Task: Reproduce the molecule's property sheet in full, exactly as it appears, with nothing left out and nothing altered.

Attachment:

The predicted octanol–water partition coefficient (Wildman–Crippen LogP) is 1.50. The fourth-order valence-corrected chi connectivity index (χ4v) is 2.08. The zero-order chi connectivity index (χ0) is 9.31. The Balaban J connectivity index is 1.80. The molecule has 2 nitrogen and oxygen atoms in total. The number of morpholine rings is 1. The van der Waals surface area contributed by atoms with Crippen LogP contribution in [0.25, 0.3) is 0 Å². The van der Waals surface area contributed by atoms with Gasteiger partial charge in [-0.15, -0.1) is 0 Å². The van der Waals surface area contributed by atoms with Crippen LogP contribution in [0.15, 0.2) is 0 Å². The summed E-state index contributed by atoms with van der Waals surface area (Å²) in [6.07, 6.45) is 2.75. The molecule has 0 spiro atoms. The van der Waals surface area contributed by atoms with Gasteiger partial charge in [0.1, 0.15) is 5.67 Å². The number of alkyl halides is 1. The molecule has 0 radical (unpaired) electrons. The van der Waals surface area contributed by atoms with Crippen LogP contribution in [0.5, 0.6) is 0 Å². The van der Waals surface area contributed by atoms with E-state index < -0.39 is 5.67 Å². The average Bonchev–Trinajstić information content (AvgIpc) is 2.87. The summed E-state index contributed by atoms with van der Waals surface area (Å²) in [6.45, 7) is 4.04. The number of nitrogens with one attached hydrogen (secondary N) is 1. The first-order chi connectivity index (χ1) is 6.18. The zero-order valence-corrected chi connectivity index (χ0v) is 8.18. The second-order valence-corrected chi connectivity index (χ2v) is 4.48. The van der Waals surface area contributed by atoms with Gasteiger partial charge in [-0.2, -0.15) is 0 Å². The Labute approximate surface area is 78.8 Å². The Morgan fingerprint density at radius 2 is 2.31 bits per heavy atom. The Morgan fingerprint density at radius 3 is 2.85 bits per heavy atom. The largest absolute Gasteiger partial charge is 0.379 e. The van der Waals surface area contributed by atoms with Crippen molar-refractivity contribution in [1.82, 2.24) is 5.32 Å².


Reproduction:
The predicted octanol–water partition coefficient (Wildman–Crippen LogP) is 1.50. The fourth-order valence-corrected chi connectivity index (χ4v) is 2.08. The zero-order chi connectivity index (χ0) is 9.31. The Balaban J connectivity index is 1.80. The molecule has 2 nitrogen and oxygen atoms in total. The number of morpholine rings is 1. The van der Waals surface area contributed by atoms with Crippen LogP contribution in [0.25, 0.3) is 0 Å². The van der Waals surface area contributed by atoms with Gasteiger partial charge in [-0.15, -0.1) is 0 Å². The van der Waals surface area contributed by atoms with Crippen LogP contribution in [0.15, 0.2) is 0 Å². The summed E-state index contributed by atoms with van der Waals surface area (Å²) in [6.07, 6.45) is 2.75. The molecule has 0 spiro atoms. The van der Waals surface area contributed by atoms with Gasteiger partial charge in [0.1, 0.15) is 5.67 Å². The number of alkyl halides is 1. The molecule has 0 radical (unpaired) electrons. The van der Waals surface area contributed by atoms with Crippen LogP contribution in [0.5, 0.6) is 0 Å². The van der Waals surface area contributed by atoms with E-state index < -0.39 is 5.67 Å². The average Bonchev–Trinajstić information content (AvgIpc) is 2.87. The summed E-state index contributed by atoms with van der Waals surface area (Å²) in [6.45, 7) is 4.04. The number of nitrogens with one attached hydrogen (secondary N) is 1. The first-order chi connectivity index (χ1) is 6.18. The zero-order valence-corrected chi connectivity index (χ0v) is 8.18. The second-order valence-corrected chi connectivity index (χ2v) is 4.48. The van der Waals surface area contributed by atoms with Gasteiger partial charge in [-0.2, -0.15) is 0 Å². The Labute approximate surface area is 78.8 Å². The Morgan fingerprint density at radius 2 is 2.31 bits per heavy atom. The Morgan fingerprint density at radius 3 is 2.85 bits per heavy atom. The largest absolute Gasteiger partial charge is 0.379 e. The van der Waals surface area contributed by atoms with Crippen molar-refractivity contribution in [1.82, 2.24) is 5.32 Å².